When the aurora light up

Aurora over Pontoon Lake Territorial Park, NT, Canada, by Roland Boisvert
CC BY-SA 4.0, https://commons.wikimedia.org/w/index.php?curid=80074065

Aurora borealis — the Northern Lights — can be the bane of a Northern-hemisphere contester’s existence. Strong aurora can form an RF-impenetrable wall between North America (at least Western NA) and Europe over the polar path, but there’s real beauty in the air whenever they appear.

Aurora Australis are just as troublesome at the opposite end of the planet. But I am reminded by recent displays in the night sky that these aurora give us a chance to work “auroral backscatter” on 10M (28Mhz), 6M (50Mhz) or higher VHF bands. It’s a lot of fun to bounce CW or Phone signals off the nicely radio-reflective clouds of ionized particles in the upper atmosphere.

I remember hearing my first auroral flutter signals on 10M late one night in the early 1980s — phone operators were calling CQ and sounded like they were talking through bubbly water. CW signals down lower on the band were just raspy shells of their original tones, but perfectly copyable at lower speed.

I’m looking forward to seeing the aurora this winter — and hope to make a few 6M CW contacts if I happen to be near the radio on a night when they appear.


Give it a try next time you see a tinge of green or red in the night sky.

Knowing when to look up

There’s a lot of online real-time data for anyone wanting to know what the aurora are doing. When I developed the Orca DX and Contest Club propagation dashboard (shown on left), I turned to several data sources — pulling in the real-time auroral energy level to calculate an auroral power index (from 0 to 10).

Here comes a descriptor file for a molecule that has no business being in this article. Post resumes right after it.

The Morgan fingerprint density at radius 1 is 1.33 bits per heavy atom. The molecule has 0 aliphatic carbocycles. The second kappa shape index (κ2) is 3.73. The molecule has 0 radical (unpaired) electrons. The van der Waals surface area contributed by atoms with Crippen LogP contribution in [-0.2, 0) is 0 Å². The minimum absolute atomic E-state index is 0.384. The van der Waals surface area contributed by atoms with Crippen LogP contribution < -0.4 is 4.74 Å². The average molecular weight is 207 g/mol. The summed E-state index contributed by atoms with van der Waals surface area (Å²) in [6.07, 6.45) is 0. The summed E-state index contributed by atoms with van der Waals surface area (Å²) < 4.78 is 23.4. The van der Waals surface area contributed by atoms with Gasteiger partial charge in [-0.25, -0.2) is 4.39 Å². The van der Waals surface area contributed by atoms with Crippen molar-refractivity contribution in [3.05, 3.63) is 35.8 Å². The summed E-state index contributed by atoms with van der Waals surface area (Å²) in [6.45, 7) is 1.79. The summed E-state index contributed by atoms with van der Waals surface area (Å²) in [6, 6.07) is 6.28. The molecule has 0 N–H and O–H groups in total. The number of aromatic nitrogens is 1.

If the auroral index is above 5, you might have visible aurora — if you are far enough north. When the fat part of the auroral “doughnut” is on your side of the Earth, and there’s a strong aurora, you might even see it from latitudes further south.

In the graphic dashboard, the three-hour K-index from Boulder, Colorado, and the running A-index (an average of the most recent eight K-indices adjusted to an equivalent three-hourly range) as well as solar flux are all combined to estimate expected conditions on the HF amateur radio bands, from 80M to 10M.

We also get a thumbnail image of the aurora borealis from the Space Weather Prediction Centre’s Ovation Prime model (a 30-minute prediction of aurora power), overlaid with the actual power level in gigawatts and calculated auroral index, as well as current solar wind speed and proton density.

They’re all very useful in getting a sense of how the HF bands are affected by space weather and geomagnetic conditions. And for knowing when visible aurora may be in the sky.

Through the lens

If you’re not into aurora propagation, there’s not much else to do but gaze in wonder at the workings of Mother Nature at her awesome finest. And while you’re looking up, you might consider taking a photo or two.

A useful tutorial for taking photos of aurora can be found on the NightSkyPix website. It provides what the author calls “the ultimate guide” to photographing the Northern Lights. Step-by-step instructions cover how to plan your photos, the equipment you’ll need, and tips for using that camera gear.

Whether you turn your camera or your yagi antenna north to the undulating lights in the sky, the phenomenon is a treat to observe.